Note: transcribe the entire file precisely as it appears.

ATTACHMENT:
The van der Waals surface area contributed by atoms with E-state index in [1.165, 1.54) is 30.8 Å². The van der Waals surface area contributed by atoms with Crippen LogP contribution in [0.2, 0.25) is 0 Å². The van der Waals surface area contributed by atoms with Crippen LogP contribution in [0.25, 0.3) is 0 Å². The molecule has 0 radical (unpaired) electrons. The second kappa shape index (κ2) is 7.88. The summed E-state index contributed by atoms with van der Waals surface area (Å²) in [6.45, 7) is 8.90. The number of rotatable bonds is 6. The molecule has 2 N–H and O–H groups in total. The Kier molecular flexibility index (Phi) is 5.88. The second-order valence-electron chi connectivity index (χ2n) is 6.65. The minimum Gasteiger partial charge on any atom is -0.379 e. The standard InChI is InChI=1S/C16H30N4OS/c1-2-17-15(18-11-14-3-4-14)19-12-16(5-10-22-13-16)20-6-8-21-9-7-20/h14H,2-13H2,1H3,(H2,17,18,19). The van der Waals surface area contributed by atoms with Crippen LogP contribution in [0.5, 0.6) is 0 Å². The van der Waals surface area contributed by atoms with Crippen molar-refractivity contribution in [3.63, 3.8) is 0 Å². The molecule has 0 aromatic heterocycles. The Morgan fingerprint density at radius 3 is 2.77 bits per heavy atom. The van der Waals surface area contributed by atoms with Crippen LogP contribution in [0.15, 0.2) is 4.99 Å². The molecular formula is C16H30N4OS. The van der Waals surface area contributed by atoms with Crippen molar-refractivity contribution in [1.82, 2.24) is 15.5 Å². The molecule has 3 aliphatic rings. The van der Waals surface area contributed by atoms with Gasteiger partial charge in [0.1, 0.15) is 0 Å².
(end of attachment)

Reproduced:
The van der Waals surface area contributed by atoms with E-state index in [1.165, 1.54) is 30.8 Å². The van der Waals surface area contributed by atoms with Crippen LogP contribution in [0.2, 0.25) is 0 Å². The van der Waals surface area contributed by atoms with Crippen LogP contribution in [0.25, 0.3) is 0 Å². The molecule has 0 radical (unpaired) electrons. The second kappa shape index (κ2) is 7.88. The summed E-state index contributed by atoms with van der Waals surface area (Å²) in [6.45, 7) is 8.90. The number of rotatable bonds is 6. The molecule has 2 N–H and O–H groups in total. The Kier molecular flexibility index (Phi) is 5.88. The second-order valence-electron chi connectivity index (χ2n) is 6.65. The minimum Gasteiger partial charge on any atom is -0.379 e. The standard InChI is InChI=1S/C16H30N4OS/c1-2-17-15(18-11-14-3-4-14)19-12-16(5-10-22-13-16)20-6-8-21-9-7-20/h14H,2-13H2,1H3,(H2,17,18,19). The van der Waals surface area contributed by atoms with Crippen LogP contribution in [0.5, 0.6) is 0 Å². The van der Waals surface area contributed by atoms with Crippen molar-refractivity contribution in [3.63, 3.8) is 0 Å². The molecule has 0 aromatic heterocycles. The Morgan fingerprint density at radius 3 is 2.77 bits per heavy atom. The van der Waals surface area contributed by atoms with Crippen LogP contribution in [0.15, 0.2) is 4.99 Å². The molecular formula is C16H30N4OS. The van der Waals surface area contributed by atoms with Crippen molar-refractivity contribution in [1.82, 2.24) is 15.5 Å². The molecule has 3 aliphatic rings. The van der Waals surface area contributed by atoms with Gasteiger partial charge in [0.1, 0.15) is 0 Å².